Increase in Covid-19 cases in nursing homes

The outbreak of Covid-19 fueled by the Omicron variant is hitting nursing homes hard, with the highest number of cases ever documented among staff members and a near-record number of residents also testing positive, according to new federal data.

Rising staff numbers pose an operational challenge for facilities that have struggled with labor shortages for months, while an increase in patient cases threatens the return of serious illnesses and deaths among residents.

In the week ending Jan. 9, there were 32,061 new confirmed cases of Covid-19 among nursing home residents, up from 18,186 a week earlier and 6,406 the week before, according to the news. data from the Centers for Disease Control and Prevention.

Last week’s total was near the highest documented weekly level, which topped 34,000 in December 2020. CDC data only goes back to the end of May 2020.

Cases among staff members are increasing even more sharply. In the most recent week of CDC data, there were 57,243 cases of Covid-19 among nursing home staff, 36% more than the previous week’s total and nearly double the peak documented by CDC in December 2020.

The staff situation “is truly dire,” said Vincent Mor, a professor at Brown University specializing in long-term care.

Some of the largest nursing home operators, including Genesis Healthcare Inc.,

ProMedica Senior Care and the Evangelical Lutheran Society of the Good Samaritan recently had to suspend admissions to some facilities due to staff issues.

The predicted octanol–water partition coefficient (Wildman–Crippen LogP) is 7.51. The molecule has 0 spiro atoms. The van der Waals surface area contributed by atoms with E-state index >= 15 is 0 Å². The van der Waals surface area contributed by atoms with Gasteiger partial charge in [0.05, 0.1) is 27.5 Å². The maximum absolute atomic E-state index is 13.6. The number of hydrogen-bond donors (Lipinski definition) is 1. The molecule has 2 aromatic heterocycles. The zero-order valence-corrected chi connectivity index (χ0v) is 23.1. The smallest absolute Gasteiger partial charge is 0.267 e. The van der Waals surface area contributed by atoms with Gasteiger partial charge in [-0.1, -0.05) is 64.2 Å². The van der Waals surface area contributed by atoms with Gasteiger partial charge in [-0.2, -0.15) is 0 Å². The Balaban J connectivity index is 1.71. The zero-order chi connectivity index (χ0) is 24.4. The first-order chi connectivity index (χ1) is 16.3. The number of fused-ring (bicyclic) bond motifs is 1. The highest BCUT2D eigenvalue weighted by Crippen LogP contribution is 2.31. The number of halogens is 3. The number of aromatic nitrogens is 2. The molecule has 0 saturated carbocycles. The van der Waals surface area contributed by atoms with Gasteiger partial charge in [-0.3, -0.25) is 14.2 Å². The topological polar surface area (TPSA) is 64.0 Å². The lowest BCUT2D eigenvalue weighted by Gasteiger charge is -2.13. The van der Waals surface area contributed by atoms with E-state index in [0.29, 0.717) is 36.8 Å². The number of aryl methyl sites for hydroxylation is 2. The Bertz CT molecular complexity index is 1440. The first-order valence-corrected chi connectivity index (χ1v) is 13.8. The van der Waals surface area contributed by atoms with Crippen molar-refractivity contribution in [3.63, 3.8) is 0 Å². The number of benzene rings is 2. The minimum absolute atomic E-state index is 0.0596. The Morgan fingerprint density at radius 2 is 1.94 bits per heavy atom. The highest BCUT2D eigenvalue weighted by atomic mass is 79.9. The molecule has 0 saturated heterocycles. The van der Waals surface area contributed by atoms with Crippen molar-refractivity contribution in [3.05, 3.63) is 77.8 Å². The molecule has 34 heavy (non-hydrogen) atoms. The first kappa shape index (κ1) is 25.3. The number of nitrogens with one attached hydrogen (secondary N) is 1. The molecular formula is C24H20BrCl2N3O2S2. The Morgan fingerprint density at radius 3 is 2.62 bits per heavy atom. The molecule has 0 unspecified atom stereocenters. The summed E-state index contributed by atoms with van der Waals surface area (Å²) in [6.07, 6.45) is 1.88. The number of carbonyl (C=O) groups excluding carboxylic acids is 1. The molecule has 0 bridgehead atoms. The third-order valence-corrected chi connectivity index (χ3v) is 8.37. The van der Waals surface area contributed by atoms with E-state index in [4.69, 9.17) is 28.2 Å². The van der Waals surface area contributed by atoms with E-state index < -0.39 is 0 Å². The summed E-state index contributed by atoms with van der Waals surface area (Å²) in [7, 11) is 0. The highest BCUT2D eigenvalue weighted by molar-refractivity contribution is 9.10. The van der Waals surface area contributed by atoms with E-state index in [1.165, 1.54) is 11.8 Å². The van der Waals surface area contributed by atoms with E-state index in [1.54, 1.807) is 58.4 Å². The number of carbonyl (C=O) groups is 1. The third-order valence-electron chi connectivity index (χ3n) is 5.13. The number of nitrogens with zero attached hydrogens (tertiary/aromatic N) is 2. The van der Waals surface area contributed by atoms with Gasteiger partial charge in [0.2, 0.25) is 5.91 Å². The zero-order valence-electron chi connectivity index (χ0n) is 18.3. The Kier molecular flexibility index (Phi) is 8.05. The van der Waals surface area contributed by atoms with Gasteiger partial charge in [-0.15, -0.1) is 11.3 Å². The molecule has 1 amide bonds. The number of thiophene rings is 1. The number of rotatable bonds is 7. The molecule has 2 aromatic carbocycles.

Residents and a staff member of the Good Samaritan Society nursing home in Denton, Texas.

A staff member delivering meals to residents of the Good Samaritan Society nursing home in Denton, Texas.

“It’s hard to find staff right now,” said Nathan Schema, managing director of Good Samaritan, part of Sanford Health, a non-profit organization that operates 155 nursing homes. “We don’t have these people waiting behind the scenes to recoup those overtime hours.”

Cases of Covid-19 nonprofit staff are around five times more numerous than before the holidays, he said, although the number of residents has increased much less.

Redstone Presbyterian SeniorCare, a Greensburg, Pa. Based nonprofit that includes a nursing home and two assisted living facilities, saw just two cases of Covid-19 among staff in November, then two more the week after Christmas, before an increase of 23 cases in the first week of 2022, said Vicki Loucks, chief operating officer.

As a result, Redstone has had to suspend admissions twice in recent weeks. He had positions open even before the virus sidelined staff in recent days, she said, and tried to fill in the gaps with managers taking on frontline shifts.

“It has been incredibly difficult,” she said.

When nursing homes stop taking new patients, the safeguards spread to hospitals which are often already overwhelmed.

Northern Light Health, which operates 10 hospitals in Maine, has an average of about 100 patients a day who are ready to leave the hospital but unable to find an opening in long-term care facilities, said Suzanne Spruce, spokesperson. word.

These patients stay in hospital beds. Emergency rooms then have to hold patients until a bed opens, often for days, she said. The backlog includes critical patients who need intensive care units.

“Unfortunately, people are dying while on the waiting list for the next available intensive care bed,” she said.